Purpose of review: The Community Orientated Program for the Control of Rheumatic Diseases (COPCORD) is based on collecting community data on rheumatic complaints and disability. After identifying significant problems, a search for disease risk factors is made, and control and treatment measures are recommended. This review covers the results of surveys in five countries-China, Brazil, Kuwait, Vietnam, and Australia-published in the last 18 months.
Recent findings: Musculoskeletal pain is a major health problem in all surveys undertaken in both developed and developing countries. Knee and low back pain are the most frequent complaints, and osteoarthritis is the most common arthritic disease identified, particularly affecting the knees. The prevalence of rheumatoid arthritis is generally lesser in these studies compared with published surveys of white patients. However, the prevalence of gout varied widely, possibly because of changes in lifestyle and racial factors. Septic arthritis and rheumatic fever were rarely seen except in an Australian aboriginal community, pointing to improvement in standards of living and health care, at least in the urban settings, according to the Vietnamese authors.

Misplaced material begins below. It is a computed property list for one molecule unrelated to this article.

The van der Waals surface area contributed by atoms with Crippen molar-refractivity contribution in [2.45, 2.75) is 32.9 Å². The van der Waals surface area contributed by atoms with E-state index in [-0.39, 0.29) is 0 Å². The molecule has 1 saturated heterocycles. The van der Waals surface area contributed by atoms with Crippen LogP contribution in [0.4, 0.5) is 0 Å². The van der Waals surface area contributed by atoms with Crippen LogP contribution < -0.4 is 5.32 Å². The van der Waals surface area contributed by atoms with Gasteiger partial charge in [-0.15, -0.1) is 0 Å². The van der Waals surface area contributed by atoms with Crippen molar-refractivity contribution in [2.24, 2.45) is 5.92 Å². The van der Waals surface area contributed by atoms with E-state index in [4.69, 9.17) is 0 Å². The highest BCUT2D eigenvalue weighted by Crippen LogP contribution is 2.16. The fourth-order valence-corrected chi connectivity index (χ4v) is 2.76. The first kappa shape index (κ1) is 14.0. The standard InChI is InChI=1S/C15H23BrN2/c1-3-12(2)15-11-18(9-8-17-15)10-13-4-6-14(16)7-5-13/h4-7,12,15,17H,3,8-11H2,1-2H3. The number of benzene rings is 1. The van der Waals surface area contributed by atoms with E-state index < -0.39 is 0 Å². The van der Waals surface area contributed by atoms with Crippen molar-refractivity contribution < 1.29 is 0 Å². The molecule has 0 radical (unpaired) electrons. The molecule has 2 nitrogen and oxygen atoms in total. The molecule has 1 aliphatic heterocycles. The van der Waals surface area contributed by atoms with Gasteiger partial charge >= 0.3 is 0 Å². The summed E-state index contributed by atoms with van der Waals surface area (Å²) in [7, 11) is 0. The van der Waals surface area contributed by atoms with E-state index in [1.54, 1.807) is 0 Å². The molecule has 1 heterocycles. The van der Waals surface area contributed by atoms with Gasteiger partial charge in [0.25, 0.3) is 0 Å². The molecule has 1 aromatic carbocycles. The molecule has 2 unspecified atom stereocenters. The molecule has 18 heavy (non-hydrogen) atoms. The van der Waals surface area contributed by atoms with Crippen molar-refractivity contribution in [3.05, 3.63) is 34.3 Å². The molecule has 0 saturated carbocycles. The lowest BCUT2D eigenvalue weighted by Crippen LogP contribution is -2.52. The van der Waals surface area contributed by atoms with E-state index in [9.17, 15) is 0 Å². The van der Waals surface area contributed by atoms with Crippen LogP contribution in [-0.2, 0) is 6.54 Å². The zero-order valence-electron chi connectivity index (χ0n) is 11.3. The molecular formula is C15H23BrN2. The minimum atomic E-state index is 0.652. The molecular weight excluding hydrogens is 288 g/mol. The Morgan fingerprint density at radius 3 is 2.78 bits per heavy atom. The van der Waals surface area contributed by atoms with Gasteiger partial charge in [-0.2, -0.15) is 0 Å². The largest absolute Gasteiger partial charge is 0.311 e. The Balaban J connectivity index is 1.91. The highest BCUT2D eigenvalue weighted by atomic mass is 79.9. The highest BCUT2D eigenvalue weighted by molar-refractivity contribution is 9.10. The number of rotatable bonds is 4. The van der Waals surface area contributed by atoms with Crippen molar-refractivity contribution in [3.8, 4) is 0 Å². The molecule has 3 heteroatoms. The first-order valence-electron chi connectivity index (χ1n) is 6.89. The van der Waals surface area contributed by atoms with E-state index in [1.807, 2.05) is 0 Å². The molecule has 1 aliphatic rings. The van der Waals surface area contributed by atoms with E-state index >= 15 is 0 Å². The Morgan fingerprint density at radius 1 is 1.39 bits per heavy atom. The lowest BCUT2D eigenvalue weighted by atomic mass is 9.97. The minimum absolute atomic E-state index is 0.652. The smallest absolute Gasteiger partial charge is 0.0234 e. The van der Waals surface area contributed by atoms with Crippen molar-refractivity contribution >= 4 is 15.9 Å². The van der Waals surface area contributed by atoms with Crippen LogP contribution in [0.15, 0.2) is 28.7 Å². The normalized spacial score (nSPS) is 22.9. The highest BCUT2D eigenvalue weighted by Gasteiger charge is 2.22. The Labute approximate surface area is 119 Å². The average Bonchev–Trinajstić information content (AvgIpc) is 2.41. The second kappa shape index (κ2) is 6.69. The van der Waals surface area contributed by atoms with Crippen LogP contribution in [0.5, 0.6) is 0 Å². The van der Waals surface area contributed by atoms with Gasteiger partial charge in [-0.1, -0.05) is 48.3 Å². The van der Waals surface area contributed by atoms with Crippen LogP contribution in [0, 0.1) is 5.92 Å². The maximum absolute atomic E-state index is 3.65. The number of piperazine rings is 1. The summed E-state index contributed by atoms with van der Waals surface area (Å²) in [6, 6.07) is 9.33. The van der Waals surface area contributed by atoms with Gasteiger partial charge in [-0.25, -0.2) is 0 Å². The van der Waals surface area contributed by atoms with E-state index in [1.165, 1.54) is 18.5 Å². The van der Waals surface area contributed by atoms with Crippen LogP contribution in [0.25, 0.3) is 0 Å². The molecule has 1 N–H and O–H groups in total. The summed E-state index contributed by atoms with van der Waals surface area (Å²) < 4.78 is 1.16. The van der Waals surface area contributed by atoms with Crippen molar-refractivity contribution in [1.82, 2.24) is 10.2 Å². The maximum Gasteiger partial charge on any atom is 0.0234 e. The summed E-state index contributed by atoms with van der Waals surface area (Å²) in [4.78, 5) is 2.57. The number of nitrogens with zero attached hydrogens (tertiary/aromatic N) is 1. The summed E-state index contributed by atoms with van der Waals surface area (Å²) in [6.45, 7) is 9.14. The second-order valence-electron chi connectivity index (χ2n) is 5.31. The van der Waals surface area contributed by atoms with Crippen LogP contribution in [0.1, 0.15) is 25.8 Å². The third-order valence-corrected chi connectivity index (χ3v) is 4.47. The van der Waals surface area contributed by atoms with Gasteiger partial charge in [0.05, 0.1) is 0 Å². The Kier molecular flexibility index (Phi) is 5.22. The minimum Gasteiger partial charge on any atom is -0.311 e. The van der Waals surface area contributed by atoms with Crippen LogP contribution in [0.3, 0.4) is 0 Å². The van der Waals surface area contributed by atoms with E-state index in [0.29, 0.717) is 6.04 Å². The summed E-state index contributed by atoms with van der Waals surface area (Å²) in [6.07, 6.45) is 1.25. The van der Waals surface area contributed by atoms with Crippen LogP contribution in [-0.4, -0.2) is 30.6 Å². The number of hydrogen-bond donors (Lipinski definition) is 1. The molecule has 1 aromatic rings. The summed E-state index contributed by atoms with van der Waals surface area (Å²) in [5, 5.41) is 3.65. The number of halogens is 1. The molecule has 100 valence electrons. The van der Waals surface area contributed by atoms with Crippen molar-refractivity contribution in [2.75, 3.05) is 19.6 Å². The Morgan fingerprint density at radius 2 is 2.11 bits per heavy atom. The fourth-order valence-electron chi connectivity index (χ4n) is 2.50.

Summary: Population data are required on musculoskeletal complaints as a basis for decisions on health control and treatment programs. Surveys in five countries have identified the frequency of especially knee and low back pain, the prevalence of knee osteoarthritis, and the wide variability in the prevalence of gout, partly because of lifestyle and thus potentially correctable risk factors. Self-medication with potent pharmaceutical products in countries where doctors' prescriptions are not required is a recognizable health hazard.